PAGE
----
On 17 May the Islamic State of Iraq and the Levant (ISIL) killed at least 77 people in three suicide bombings in Baghdad, Iraq. This follows several bombings by ISIL in the Iraqi capital last week, killing at least 100 people around mainly Shia areas of the city, making these the deadliest series of sectarian attacks this year. The attacks are intensifying tensions, including among rival Shia armed groups, putting civilians at a greater risk of mass atrocities.
Amidst reports of violent repression of opposition supporters, the constitutional court in the DRC ruled on 11 May that President Joseph Kabila may stay in office beyond the end of his term in December if the country is unable to hold elections this year. As political tensions in Kinshasa grow, armed groups in the eastern DRC continue to perpetrate atrocities against populations. Allegations have emerged that officers within the Congolese army aided and/or abetted in massacres committed by the Allied Democratic Forces and other armed groups in Beni, North Kivu.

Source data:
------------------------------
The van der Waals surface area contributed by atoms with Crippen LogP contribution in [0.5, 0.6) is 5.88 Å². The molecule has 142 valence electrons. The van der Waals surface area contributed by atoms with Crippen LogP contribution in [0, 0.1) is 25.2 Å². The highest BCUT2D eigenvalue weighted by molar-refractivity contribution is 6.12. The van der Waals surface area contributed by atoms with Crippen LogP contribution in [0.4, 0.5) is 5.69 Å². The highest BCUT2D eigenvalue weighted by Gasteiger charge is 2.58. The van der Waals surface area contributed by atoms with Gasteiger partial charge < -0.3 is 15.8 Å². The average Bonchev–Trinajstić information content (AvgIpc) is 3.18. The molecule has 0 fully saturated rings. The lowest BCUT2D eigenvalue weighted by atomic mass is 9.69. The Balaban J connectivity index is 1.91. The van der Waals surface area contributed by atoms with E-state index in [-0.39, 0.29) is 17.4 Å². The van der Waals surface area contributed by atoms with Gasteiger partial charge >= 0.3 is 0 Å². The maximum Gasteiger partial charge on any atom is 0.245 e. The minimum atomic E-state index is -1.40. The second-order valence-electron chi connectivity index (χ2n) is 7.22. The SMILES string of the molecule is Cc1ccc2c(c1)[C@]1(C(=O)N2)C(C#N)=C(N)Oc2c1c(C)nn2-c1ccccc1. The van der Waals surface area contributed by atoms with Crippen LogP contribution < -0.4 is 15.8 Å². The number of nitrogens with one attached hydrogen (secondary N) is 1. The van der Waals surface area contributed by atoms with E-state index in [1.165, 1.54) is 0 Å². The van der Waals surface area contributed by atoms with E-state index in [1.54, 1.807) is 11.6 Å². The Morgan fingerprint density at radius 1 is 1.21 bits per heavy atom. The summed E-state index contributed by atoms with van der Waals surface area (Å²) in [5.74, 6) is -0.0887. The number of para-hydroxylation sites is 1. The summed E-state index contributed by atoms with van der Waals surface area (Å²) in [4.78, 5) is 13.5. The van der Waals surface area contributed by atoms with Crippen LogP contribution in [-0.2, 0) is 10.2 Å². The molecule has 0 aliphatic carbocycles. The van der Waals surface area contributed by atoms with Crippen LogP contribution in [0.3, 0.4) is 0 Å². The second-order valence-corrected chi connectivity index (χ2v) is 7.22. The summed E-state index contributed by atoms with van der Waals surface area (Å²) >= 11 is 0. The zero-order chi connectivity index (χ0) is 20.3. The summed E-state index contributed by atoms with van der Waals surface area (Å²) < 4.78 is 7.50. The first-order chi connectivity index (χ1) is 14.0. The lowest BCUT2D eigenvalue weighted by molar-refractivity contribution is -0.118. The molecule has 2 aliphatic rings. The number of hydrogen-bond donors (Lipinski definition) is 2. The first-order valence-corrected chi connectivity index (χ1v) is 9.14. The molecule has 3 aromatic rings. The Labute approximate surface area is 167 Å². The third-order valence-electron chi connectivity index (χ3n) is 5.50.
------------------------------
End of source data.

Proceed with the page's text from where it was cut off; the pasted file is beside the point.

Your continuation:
On 17 May in Nigeria’s Sambisa Forest a vigilante group – the Civilian Joint Task Force – reportedly rescued one of the more than 200 girls kidnapped by Boko Haram from a school in Chibok more than two years ago. This was the first Chibok girl to be rescued, but hundreds of other children abducted by Boko Haram from schools in Chibok, Damasak and other areas remain missing and the government has been unable to liberate them. Last month UNICEF reported that one in five suicide bombers used by Boko Haram is a child, including girls abducted by the group. It is imperative that the government strengthen efforts to rescue remaining abductees.